Statistical Lies

Census Working Overtime The press loves to bury us in public opinion polls, but something about these pie charts tastes funny to me. By Daniel Price.

Statistics are easy to misuse. The only way to verify the use of statistics is to look at the entire study -- how data was collected (is it really random), how data was recorded and how it was analyzed. Many people do not understand statistical methods and misuse research, even if the research is valid.

"There's much undisputed evidence that married people are, on average, wealthier, healthier, and better educated than their single counterparts. Even the novice student of statistics will tell you that association does not mean causation. -- that being poor, unwell and uneducated is as likely to discourage marriage as the other way around. Nevertheless, the notion that tying the knot can alleviate poverty and bring about positive social change has become the central justification for the Bush Administration's push for low-income women to get and stay married... promot[ing] the institution in its narrowest sense...

"...the Fragile Families study offers evidence that income facilitates marriage; an increase of one dollar per hour in men's wages in the study increased the odds they'd marry by 5 percent. Men who earned $25,000 or more in the past year had more than double the rates of marriage of those who didn't...[hence, based on research, the best way to encourage marriage would be to raise the minimum wage]

"Nevertheless, the Administration is eagerly pushing ahead, willing to recruit any bit of research to its cause, no matter how flimsy or biased" (Sharon Lerner. "Marriage on the Mind." The Nation, July 5, 2004: 40-41).

"He concludes, rather dismissively, that "Mexican marry Mexicans." What Huntington does not report, although he has the data in his hands, is that the intermarriage rate for third-generation-plus Latinos in Los Angeles County was 57 percent! In other words, over half of the third-generation-plus in Los Angeles, the epicenter of his feared reconquista, is marrying outside the group. Huntington deliberately ignores contrary data" (David Montejano. "Who Is Samuel P. Huntington?" Texas Observer, 8/13/04: 12-13, 41).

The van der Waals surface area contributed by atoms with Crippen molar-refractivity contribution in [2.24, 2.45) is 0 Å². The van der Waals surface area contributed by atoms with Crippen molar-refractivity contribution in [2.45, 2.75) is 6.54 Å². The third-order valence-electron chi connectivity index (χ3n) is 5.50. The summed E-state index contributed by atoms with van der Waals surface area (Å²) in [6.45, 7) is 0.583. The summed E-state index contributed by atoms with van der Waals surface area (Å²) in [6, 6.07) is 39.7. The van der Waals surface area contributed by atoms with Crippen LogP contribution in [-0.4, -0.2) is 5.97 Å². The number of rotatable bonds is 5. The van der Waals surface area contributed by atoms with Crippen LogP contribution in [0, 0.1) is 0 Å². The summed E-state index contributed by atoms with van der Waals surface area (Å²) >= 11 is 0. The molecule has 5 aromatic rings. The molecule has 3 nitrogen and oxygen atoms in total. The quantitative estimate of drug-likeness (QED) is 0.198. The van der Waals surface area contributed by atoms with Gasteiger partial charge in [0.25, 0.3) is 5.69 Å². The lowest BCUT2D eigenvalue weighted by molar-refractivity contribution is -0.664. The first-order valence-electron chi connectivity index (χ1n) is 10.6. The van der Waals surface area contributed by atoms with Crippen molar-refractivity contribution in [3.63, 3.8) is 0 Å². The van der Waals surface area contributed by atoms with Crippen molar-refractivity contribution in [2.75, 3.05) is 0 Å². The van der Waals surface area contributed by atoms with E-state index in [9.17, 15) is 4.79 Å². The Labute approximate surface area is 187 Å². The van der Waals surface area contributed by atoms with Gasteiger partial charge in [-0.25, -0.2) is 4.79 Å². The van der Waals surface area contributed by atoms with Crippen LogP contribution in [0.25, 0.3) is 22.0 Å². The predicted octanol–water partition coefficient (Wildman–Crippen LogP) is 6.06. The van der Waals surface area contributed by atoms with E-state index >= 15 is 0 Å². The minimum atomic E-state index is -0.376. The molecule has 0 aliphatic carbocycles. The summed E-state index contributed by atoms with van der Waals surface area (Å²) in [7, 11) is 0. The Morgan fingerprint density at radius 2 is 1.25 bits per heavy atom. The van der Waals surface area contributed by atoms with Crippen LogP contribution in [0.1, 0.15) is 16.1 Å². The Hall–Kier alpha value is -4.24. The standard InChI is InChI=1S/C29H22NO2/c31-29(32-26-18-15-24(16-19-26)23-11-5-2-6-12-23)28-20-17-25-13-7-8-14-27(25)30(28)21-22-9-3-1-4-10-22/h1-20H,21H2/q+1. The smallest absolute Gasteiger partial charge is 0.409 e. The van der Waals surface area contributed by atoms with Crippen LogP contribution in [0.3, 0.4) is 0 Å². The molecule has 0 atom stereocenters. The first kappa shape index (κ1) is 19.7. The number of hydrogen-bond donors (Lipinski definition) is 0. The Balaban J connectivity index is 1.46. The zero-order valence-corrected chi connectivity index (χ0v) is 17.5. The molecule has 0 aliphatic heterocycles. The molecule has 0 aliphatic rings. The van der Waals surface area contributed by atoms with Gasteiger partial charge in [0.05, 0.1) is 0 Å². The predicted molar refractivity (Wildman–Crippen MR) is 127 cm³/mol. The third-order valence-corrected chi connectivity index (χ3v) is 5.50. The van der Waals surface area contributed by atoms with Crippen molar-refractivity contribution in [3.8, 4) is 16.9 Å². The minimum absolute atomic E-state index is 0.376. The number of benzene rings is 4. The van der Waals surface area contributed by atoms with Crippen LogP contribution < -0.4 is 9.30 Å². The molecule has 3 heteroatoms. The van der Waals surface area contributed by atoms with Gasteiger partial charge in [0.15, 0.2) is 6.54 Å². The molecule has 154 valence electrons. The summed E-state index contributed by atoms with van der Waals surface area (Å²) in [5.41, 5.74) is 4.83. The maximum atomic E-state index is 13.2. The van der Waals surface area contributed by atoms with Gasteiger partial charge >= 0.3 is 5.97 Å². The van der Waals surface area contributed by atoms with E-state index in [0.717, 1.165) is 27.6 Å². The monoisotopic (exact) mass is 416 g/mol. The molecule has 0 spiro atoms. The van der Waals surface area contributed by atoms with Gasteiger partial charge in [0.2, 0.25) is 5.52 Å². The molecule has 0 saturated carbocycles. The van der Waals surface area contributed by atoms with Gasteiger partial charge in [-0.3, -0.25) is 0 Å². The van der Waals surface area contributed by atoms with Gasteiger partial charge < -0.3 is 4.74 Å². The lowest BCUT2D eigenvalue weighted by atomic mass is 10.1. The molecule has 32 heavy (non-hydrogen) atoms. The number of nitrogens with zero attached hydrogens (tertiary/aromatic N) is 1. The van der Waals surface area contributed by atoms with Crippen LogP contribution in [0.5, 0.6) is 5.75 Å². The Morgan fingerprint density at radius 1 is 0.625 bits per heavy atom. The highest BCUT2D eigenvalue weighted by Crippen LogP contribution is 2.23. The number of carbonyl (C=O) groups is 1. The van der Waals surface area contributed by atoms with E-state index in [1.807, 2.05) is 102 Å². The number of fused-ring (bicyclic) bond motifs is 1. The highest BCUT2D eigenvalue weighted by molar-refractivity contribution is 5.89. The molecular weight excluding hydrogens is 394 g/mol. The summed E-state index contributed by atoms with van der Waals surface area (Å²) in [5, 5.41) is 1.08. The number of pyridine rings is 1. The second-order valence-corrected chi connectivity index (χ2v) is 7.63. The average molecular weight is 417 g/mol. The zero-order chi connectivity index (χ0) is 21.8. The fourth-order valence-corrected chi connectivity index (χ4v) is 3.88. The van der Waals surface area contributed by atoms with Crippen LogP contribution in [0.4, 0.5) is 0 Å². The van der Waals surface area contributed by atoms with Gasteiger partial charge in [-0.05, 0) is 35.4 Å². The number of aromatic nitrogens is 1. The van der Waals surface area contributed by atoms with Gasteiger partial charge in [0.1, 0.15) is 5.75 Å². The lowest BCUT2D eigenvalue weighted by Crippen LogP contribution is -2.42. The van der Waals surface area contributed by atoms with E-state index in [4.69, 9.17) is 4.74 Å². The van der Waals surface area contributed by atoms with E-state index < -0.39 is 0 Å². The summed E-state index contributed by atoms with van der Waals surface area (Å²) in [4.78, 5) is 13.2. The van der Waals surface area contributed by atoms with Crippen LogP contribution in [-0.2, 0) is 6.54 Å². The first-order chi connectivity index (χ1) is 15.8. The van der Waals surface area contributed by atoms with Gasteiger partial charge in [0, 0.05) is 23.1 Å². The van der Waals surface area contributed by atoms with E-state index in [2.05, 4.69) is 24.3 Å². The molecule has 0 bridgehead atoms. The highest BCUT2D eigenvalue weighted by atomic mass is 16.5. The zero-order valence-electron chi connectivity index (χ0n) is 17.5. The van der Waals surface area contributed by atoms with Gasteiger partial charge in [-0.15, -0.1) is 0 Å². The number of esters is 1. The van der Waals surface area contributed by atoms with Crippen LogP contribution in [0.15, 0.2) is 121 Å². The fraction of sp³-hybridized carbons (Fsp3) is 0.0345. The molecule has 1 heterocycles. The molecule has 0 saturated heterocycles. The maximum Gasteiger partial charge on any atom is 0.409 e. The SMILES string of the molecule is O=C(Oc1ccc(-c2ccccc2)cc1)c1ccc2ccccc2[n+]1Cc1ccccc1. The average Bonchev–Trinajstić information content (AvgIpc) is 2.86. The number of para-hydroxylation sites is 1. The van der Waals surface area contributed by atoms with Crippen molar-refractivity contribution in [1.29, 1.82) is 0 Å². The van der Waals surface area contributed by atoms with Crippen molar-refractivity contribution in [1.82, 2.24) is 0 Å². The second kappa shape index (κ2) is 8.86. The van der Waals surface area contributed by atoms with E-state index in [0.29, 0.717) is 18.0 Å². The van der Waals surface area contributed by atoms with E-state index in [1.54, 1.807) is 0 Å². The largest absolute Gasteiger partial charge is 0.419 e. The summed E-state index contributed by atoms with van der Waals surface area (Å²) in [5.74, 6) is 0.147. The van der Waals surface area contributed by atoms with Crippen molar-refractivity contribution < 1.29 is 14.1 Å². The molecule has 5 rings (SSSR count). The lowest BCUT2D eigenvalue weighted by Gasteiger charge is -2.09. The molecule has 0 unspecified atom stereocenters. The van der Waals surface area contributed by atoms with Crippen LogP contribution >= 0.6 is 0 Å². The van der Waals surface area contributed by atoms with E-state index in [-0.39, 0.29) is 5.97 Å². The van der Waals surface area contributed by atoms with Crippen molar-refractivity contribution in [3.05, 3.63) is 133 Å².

"In his book Damned Lies and Statistics, sociologist Joel Best recalls the worst figure he ever came across on the printed page: that the number of American children gunned down has doubled each year since 1950.

"That may not seem so dubious at first glance, but Best knew better. He realized that if even just one child was gunned down in 1950 and you doubled that figure every year, the final death tally for 1995 would come in at exactly 34,359,738,638 American children. Of course thatís more kids than America, the world, and human history have ever produced, much less shot. Iím also pretty sure that if 34.3 trillion American children had been gunned down in 1995, we would have heard something about it from the news media, or at least from Rosie OíDonnell.

"Best got the statistic from a student's dissertation proposal. The student got it from a leading sociological journal. The journal got it from the Children's Defense Fund, who actually claimed that the number of American children gunned down each year has doubled since 1950. In other words, it only doubled once (unlike our population, which has more than doubled since 1950). Same words. Slightly different order" (, 8-24-04).


Polls have become a key instrument in the battle for public attention. Yet opinion polls are generally misleading. Even the best polls, those that use reliable methods, usually conceal vital truths from the public either by omitting, hiding, or oversimplifying important information (Phillips, Peter, and Project Censored. Censored 2004: The Top 25 Censored Stories. NY: Seven Stories Press, 2003: 211).

"It is commonly accepted in public opinion research that 70 percent or more of those contacted will refuse to participate in polls. With that single act, the refusers destroy the claim that a poll sampled people randomly because the results of any poll can honestly reflect the views of the general population only if the 70 percent who refuse to talk have near identical views with the 30 percent who agree to participate...

"Polls usually report out a statistical "margin of error" for their results.. But this margin of error statistic that makes polls look highly accurate is, in essence, a cover to hide the 70 percent who refused to participate.." (212).

"..self-awareness that her views were outside the "norm" [often] cause [people] to refuse to participate...

"Fewer African Americans and Latinos agree to be polled in most national samples.." (213).

Another key to polling fraud is that polls cost big money. Who pays? What influence do they have? "..there are strong financial incentives for polls to provide a simpler picture, one which validates the sponsors and the government" (Phillips, Peter, and Project Censored. Censored 2004: The Top 25 Censored Stories. NY: Seven Stories Press, 2003: 215).

Colby Glass, MLIS